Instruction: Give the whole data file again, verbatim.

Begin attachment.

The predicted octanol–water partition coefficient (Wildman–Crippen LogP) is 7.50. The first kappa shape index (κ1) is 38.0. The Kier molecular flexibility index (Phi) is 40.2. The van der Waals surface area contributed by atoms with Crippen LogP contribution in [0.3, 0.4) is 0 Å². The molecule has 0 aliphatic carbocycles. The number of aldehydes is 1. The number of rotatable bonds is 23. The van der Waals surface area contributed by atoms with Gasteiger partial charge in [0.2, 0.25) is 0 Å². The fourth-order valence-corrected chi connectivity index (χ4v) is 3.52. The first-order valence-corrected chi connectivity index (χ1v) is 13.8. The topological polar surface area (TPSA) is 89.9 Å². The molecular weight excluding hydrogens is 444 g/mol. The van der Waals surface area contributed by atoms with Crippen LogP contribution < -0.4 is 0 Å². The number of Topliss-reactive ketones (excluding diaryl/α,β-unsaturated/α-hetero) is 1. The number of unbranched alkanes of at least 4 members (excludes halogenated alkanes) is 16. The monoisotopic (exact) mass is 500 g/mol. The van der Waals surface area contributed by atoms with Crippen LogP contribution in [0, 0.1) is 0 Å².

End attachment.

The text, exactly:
The predicted octanol–water partition coefficient (Wildman–Crippen LogP) is 7.50. The first kappa shape index (κ1) is 38.0. The Kier molecular flexibility index (Phi) is 40.2. The van der Waals surface area contributed by atoms with Crippen LogP contribution in [0.3, 0.4) is 0 Å². The molecule has 0 aliphatic carbocycles. The number of aldehydes is 1. The number of rotatable bonds is 23. The van der Waals surface area contributed by atoms with Gasteiger partial charge in [0.2, 0.25) is 0 Å². The fourth-order valence-corrected chi connectivity index (χ4v) is 3.52. The first-order valence-corrected chi connectivity index (χ1v) is 13.8. The topological polar surface area (TPSA) is 89.9 Å². The molecular weight excluding hydrogens is 444 g/mol. The van der Waals surface area contributed by atoms with Crippen LogP contribution < -0.4 is 0 Å². The number of Topliss-reactive ketones (excluding diaryl/α,β-unsaturated/α-hetero) is 1. The number of unbranched alkanes of at least 4 members (excludes halogenated alkanes) is 16. The monoisotopic (exact) mass is 500 g/mol. The van der Waals surface area contributed by atoms with Crippen LogP contribution in [0, 0.1) is 0 Å².